«The heart governs and rains over the whole bodily organism. It is the center, the ruling element. When grace possesses the pasturages of the heart, it rules over all the members and the thoughts, we think with our heart. For there, in the heart, is the intellect. No head-heart contrast. There are all the thoughts of the soul and its expectations. And in this way, grace penetrates to all the members of the body.»

When you read a passage like that, you have to remember, that our modern notion of the circulation of the blood only originates from the 17th century. Earlier authors did not think of the heart as a pump.

Macarius clearly sees the heart as a container, an empty vessel. He talks about the pasturages or the ranges, or the meadows of the heart. The heart for him is full of empty space of air, of light. He says that the heart rains over the whole bodily organism; he sees the heart as the physical center. There in the heart is the intellect, the place where we think. And he says that through the heart grace penetrates to all the members of the body. The heart is the place where grace is experienced. It is the meeting place. The meeting place between the divine and the human, between the spiritual and the physical.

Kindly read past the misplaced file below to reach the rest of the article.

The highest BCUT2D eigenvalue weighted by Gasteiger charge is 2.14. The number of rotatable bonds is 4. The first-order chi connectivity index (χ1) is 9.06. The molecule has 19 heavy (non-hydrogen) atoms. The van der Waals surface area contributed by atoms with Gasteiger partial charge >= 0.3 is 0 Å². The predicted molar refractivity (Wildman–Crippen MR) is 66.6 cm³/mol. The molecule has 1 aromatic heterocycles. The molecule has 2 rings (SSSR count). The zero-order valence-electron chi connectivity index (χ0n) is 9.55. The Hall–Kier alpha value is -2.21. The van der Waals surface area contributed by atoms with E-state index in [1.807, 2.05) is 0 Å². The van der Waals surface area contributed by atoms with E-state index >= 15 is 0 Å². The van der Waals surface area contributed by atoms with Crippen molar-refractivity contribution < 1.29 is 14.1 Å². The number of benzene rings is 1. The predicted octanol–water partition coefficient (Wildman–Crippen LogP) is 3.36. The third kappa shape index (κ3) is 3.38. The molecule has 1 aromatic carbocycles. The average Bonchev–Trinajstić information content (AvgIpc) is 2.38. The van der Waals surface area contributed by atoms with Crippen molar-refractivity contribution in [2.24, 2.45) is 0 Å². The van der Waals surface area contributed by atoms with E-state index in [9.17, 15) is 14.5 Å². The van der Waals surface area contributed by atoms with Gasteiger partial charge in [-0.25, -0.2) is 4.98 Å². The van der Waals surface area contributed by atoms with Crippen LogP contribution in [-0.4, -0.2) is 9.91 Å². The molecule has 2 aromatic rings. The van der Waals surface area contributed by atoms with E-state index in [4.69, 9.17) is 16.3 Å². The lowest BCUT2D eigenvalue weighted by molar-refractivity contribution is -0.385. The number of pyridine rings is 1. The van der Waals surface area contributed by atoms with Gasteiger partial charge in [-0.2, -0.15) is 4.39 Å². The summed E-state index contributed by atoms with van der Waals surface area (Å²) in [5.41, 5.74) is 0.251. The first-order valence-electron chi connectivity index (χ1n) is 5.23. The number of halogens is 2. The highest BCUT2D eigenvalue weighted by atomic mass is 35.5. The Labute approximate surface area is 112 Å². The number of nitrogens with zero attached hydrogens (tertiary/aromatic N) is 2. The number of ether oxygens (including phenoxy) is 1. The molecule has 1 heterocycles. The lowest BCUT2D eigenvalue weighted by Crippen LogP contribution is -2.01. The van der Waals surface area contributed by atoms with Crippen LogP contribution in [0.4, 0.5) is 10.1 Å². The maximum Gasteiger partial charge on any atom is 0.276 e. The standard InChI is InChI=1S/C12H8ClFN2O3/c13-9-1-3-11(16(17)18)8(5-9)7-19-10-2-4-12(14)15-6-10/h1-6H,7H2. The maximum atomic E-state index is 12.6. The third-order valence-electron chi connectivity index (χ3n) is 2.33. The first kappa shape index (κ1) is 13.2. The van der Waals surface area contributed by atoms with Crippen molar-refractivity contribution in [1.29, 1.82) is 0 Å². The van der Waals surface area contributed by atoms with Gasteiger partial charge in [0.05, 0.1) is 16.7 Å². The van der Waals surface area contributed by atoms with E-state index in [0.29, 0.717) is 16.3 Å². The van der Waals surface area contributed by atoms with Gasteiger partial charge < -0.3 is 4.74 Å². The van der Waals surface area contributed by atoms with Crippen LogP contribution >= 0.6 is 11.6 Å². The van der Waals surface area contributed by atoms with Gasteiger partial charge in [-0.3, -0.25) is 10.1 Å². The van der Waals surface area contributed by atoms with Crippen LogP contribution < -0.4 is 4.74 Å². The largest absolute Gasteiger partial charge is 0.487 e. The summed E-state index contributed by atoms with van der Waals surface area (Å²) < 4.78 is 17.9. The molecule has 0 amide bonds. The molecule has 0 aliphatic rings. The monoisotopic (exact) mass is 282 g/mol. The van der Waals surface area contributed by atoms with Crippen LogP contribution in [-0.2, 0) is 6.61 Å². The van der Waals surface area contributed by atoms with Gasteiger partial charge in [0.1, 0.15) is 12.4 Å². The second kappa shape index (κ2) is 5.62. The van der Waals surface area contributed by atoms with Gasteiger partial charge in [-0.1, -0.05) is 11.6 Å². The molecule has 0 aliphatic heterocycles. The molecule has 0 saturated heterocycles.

Let us read on in Macarius: «Within the heart there are unfathomable depths. There are reception rooms and offices in it, or some porches and many passages». (It sounds like building here next door, in St. Sophia.) «In it are the workshop of righteousness and the workshop of wickedness». (Here St. Sophia stops!) «In it is depth, in it is life, are unfathomable depths», says Macarius. It includes the unconscious. It signifies the human person as a mystery. It signifies what we do not yet understand about ourselves. The heart is deep and the heart, as we see, is ambivalent in a fallen world, it is the workshop of righteousness and of wickedness, the place of depth as well as life; the moral center.

«The heart», continues Macarius, «is Christ's palace, where Christ, the King, comes to take his rest with the angels and the spirits of the Saints. And he dwells there, walking within it and placing his Kingdom there. The heart is but a small vessel. And yet dragons and lions are there and there are poisonous creatures and all the treasures of wickedness. Rough, uneven paths are there and gaping chasms. There likewise is God. There are the angels; there is life and the Kingdom, the light of the apostles, the heavenly cities and the treasures of grace. All things are there.»